Toon In: The Lone Ranger – The Fly (1966)

Welcome back friends to another installment of Toon In, a point in the week we can shine the spotlight on an animated short or cartoon series worthy of your viewing. This week we present and episode from the 1966 animated The Lone Ranger TV series by Engel films entitled “The Fly”

To be absolutely honest I wasn’t aware of this CBS animated series until this morning. The Lone Ranger cartoon from my youth that I am familiar with was the 1980 Filmation produced The Tarzan/Lone Ranger Adventure Hour!

[Via] Nick J. Cort

The 1966 animated series has a wonderful sense of style to it and I would be willing to bet that the legendary Alex Toth had a hand in its design. It also appears to have taken a page from another popular 1965 CBS television program, The Wild Wild West. With our episode The Fly, we find Tonto and the Lone Ranger mixing it up with…well…when you get down to it they are kind of like Ninjas, who are attempting to steal the United States Government’s latest invention which happens to be a multiple rocket launcher.

The Lone Ranger - Ninjas

Can the Lone Ranger and Tonto put an end to the threat of The Fly? Toon In and find out for yourself!

[Via] Cartoon Jam

Wow…wait until you see what he finds at the bottom of that slide.

Wild Wild West: Frontier Agent Board Game By Hake’s

A big thanks to Hake’s for the two photos you see below of this 1966 board game by Transogram. I love the description from the online auction site on how you would play the game, “Use spring-loaded cue stick and marble to play.” Considering that James West and Artemus Gordon played a lot of pool on the train between assignments it is a perfect fit.

The game sold by the way for a mere $230.

TV Thursday: The Wild Wild West (1965-1969)

I was born a little after the adventures of Jim West and Artemus Gordon first hit the airwaves but thanks to my Grandparents I knew quite a bit about the show and certain episodes before I actually started watching them in reruns on a local television station in my youth.

The show had elements of what we commonly call Steampunk now but it also had bits of James Bond, horror, and comedy in the mix as well. Secret Service agent James West was played by Robert Conrad, he was the charismatic gunslinger of the duo while Artemus Gordon, played by the fantastic Ross Martin, was the tech genius and a master of disguise. Artemus is without a doubt my favorite character of the series. I like James West too but I tend to favor the proclaimed Thespians.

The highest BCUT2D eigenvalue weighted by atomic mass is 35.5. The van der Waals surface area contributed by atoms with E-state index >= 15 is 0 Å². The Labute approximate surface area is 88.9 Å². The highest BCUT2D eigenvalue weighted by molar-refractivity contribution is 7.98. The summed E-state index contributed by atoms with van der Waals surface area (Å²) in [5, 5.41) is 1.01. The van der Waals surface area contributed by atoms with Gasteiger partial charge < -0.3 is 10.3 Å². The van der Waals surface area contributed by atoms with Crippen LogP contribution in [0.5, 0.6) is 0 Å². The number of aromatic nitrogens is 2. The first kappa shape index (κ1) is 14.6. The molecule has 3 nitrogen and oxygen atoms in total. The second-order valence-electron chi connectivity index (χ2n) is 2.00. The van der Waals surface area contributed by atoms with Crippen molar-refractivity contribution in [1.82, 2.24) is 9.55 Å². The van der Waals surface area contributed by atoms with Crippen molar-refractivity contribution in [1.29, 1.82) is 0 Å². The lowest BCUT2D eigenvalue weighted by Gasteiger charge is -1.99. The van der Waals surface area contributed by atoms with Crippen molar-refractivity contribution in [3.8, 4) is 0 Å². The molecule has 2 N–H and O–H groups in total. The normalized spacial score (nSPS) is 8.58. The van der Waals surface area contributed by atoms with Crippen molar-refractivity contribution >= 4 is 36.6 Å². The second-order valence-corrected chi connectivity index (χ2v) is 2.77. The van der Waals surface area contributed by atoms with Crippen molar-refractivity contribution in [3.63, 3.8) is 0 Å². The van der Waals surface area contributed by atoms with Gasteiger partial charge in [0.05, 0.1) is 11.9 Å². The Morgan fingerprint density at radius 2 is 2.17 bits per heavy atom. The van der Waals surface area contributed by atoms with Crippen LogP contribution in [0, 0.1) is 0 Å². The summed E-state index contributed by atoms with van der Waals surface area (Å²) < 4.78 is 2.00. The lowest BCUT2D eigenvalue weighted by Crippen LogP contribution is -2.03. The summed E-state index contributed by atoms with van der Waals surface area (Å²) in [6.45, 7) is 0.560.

The two Secret Service agents traveled the United States protecting Ulysses S. Grant and the general populace in their private train, thanks to Wikipedia I now know that in the pilot episode they used Sierra Railroad No. 3 but when the show was picked up they switched to a train named the Inyo, which itself was used in a ton of movies. Inyo was featured in High, Wide, and Handsome (1938), Union Pacific (1939), The Marx Brothers’ Go West (1940), Meet Me in St. Louis, (1944), Red River (1948), Disney’s The Great Locomotive Chase (1956) and McLintock!

The villains of the show were just as varied as the elements of the show but without a doubt the greatest of West and Gordon’s enemies was the “megalomaniac dwarf” known as Dr. Miguelito Quixote Loveless, played with absolute perfection by Michael Dunn.

Check out this awesome scene between Loveless and West:

The Wild Wild West ran from September 1965 until April 1969 with two made for television movies in 1979 and 1980. Though I’ve not had the pleasure of seeing them myself, it seems that in those television movies we learn that Dr. Loveless has passed on from ulcers due to not being able to complete his plans because of West and Gordon, he has a son however, played by Paul Williams, that takes up his father’s work. I really need to see these two movies!

There was of course a big budget reimagining Wild Wild West film in 1999, starring Will Smith as James West, Kevin Kline as Aretmus Gordon, and Kenneth Brannagh as Dr. Loveless, loosely based on the TV series. Now to be honest I like this reimagining, particularly because it takes the Steampunk aspects and just runs with it, but its not as good as the the original that it was based on. It feels to me like there was a lot of stuff left on the cutting room floor that would probably have helped the narrative of the film, perhaps someday we will get a director’s cut?